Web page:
It’s easy to think of birding as an escape from reality. Instead, I see it as immersion in the true reality. I don’t need to know who the main characters are on social media and what everyone is saying about them, when I can instead spend an hour trying to find a rare sparrow.
– Ed Yong, “When I Became a Birder, Almost Everything Else Fell Into Place”

Gualala, California
March 30, 2024

It was by luck. Actually, it was more like a small miracle, the kind of miracle that the wild world unexpectedly drops in your lap.

For a moment, I focused my camera on a bright, red and yellow flower, called a torch lily or red hot poker. Native to Africa it is common along the California coast in spring. In the brief seconds that the flower was in my viewfinder, a small bird landed on top. I was able to capture several shots before it flew off and disappeared into the thick shrubs nearby.

I tentatively identified it as a yellow-rump warbler, a common spring bird. Later, checking the photos on my camera, I was stunned to see that it was actually an unfamiliar bird. The field guides identified it as a palm warbler (Setophaga palmarum.) A lifer for me!  (Seeing a lifer is when you see a bird species for the first time and you add it to your Life List.)

Palm warblers are found almost entirely in eastern North America, wintering in Florida and summering in Canada, migrating through all the states in between. So what was it doing here? After a little more research, I discovered that a very small number like to winter along the California coast. Most of the other palm warblers are thousands of miles away. Which means seeing one, and especially photographing one, is a rare event, a small miracle.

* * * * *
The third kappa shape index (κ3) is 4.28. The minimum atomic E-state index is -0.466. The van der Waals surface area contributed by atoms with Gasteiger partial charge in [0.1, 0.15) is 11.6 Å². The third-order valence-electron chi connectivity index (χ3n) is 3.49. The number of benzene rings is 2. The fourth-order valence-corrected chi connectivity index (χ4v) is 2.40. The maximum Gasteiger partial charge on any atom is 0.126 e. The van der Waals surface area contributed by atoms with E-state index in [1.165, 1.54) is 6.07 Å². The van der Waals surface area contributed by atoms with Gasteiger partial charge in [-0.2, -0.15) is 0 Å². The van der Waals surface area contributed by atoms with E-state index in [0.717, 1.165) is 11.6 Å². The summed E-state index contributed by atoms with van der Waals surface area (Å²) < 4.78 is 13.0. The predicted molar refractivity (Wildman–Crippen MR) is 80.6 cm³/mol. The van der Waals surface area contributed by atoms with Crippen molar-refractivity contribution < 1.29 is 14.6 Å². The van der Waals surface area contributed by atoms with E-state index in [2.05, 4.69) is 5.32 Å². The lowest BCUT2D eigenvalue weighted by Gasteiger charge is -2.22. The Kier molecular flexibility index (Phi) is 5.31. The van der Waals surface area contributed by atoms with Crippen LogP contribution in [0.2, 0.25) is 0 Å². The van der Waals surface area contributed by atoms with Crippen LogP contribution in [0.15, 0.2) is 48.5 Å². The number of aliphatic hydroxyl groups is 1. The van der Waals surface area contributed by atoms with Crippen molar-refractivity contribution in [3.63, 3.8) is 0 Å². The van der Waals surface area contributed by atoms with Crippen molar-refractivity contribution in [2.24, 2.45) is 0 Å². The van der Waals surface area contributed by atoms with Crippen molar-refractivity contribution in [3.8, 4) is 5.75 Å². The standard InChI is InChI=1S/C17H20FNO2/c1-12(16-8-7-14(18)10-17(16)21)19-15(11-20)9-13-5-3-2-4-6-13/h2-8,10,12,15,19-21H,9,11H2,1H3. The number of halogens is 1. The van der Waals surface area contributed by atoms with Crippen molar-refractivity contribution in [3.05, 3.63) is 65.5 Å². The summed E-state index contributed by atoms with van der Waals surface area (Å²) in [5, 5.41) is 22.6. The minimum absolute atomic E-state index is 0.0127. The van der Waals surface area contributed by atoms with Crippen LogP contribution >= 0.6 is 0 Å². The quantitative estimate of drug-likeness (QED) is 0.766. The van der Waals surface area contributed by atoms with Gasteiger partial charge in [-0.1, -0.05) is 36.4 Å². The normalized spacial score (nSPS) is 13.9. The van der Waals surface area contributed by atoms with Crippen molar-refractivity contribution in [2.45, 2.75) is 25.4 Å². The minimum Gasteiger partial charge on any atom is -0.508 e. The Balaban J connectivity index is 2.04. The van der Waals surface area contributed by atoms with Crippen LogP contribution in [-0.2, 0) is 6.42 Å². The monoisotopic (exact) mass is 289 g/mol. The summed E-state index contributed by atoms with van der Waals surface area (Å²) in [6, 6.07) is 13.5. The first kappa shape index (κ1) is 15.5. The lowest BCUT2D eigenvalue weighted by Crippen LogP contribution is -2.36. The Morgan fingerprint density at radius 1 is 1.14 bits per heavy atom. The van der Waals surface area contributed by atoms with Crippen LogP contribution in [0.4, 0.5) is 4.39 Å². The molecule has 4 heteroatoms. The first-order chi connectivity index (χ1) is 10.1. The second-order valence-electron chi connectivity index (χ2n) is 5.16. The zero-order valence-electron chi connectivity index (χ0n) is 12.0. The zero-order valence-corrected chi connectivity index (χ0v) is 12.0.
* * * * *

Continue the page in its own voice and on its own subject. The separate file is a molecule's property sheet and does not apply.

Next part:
Why do those few come to California? To take in the beautiful coastal scenery? Do they prefer the climate here? Maybe they enjoy the casual California culture.

For the birder, any day you see a lifer is a good day. Some birders seek lifers motivated by competition, obsession, and greed. It ceases to be about the bird or nature and more about the person’s ambition. (Check out the not great but still entertaining film, “The Big Year.”) But for most people, including myself, seeing a species of bird for the first time is almost a holy moment, when something unknown and previously unseen reveals itself.

Have gratitude for every living thing you encounter. It is heartbreaking to know that we are quickly losing many individual animals, entire species and healthy habitats.

I have value to my world and my community beyond ceaseless production . . . [P]ursuits like birding that foster joy, wonder and connection to place are not sidebars to a fulfilled life but their essence.
– Ed Yong, “When I Started Birding, Almost Everything Else Fell Into Place”

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